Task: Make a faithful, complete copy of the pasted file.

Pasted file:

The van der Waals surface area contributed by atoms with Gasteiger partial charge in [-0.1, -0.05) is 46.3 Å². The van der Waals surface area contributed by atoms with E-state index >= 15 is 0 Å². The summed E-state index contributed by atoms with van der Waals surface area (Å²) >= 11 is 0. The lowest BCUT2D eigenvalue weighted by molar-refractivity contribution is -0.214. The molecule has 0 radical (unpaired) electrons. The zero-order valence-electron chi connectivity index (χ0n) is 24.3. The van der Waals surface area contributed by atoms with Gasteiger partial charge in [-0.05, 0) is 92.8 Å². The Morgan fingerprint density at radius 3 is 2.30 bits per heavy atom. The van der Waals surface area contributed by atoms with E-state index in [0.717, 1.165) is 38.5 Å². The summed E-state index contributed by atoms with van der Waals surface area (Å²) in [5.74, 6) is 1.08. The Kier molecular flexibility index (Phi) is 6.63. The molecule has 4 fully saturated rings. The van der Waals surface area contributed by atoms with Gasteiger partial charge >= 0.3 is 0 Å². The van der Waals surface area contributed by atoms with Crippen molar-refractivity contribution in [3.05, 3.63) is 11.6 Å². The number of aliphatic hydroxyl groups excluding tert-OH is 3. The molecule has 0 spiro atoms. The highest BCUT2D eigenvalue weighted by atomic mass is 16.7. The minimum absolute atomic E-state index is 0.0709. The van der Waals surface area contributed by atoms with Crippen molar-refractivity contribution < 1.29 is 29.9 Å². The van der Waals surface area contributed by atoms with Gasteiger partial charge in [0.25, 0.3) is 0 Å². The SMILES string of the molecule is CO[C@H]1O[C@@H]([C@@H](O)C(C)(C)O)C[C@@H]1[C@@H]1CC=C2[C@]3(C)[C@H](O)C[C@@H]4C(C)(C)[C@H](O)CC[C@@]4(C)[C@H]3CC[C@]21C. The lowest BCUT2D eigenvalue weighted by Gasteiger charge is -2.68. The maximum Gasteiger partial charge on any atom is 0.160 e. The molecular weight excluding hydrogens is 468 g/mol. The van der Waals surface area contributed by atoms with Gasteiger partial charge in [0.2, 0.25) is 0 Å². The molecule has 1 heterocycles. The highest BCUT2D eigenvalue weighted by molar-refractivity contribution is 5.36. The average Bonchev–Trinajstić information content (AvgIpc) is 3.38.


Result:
The van der Waals surface area contributed by atoms with Gasteiger partial charge in [-0.1, -0.05) is 46.3 Å². The van der Waals surface area contributed by atoms with E-state index >= 15 is 0 Å². The summed E-state index contributed by atoms with van der Waals surface area (Å²) >= 11 is 0. The lowest BCUT2D eigenvalue weighted by molar-refractivity contribution is -0.214. The molecule has 0 radical (unpaired) electrons. The zero-order valence-electron chi connectivity index (χ0n) is 24.3. The van der Waals surface area contributed by atoms with Gasteiger partial charge in [-0.05, 0) is 92.8 Å². The Morgan fingerprint density at radius 3 is 2.30 bits per heavy atom. The van der Waals surface area contributed by atoms with E-state index in [0.717, 1.165) is 38.5 Å². The summed E-state index contributed by atoms with van der Waals surface area (Å²) in [5.74, 6) is 1.08. The Kier molecular flexibility index (Phi) is 6.63. The molecule has 4 fully saturated rings. The van der Waals surface area contributed by atoms with Gasteiger partial charge >= 0.3 is 0 Å². The van der Waals surface area contributed by atoms with Crippen molar-refractivity contribution in [3.05, 3.63) is 11.6 Å². The number of aliphatic hydroxyl groups excluding tert-OH is 3. The molecule has 0 spiro atoms. The highest BCUT2D eigenvalue weighted by atomic mass is 16.7. The minimum absolute atomic E-state index is 0.0709. The van der Waals surface area contributed by atoms with Crippen molar-refractivity contribution < 1.29 is 29.9 Å². The van der Waals surface area contributed by atoms with Gasteiger partial charge in [0.25, 0.3) is 0 Å². The SMILES string of the molecule is CO[C@H]1O[C@@H]([C@@H](O)C(C)(C)O)C[C@@H]1[C@@H]1CC=C2[C@]3(C)[C@H](O)C[C@@H]4C(C)(C)[C@H](O)CC[C@@]4(C)[C@H]3CC[C@]21C. The lowest BCUT2D eigenvalue weighted by Gasteiger charge is -2.68. The maximum Gasteiger partial charge on any atom is 0.160 e. The molecular weight excluding hydrogens is 468 g/mol. The van der Waals surface area contributed by atoms with Gasteiger partial charge in [0.2, 0.25) is 0 Å². The molecule has 1 heterocycles. The highest BCUT2D eigenvalue weighted by molar-refractivity contribution is 5.36. The average Bonchev–Trinajstić information content (AvgIpc) is 3.38.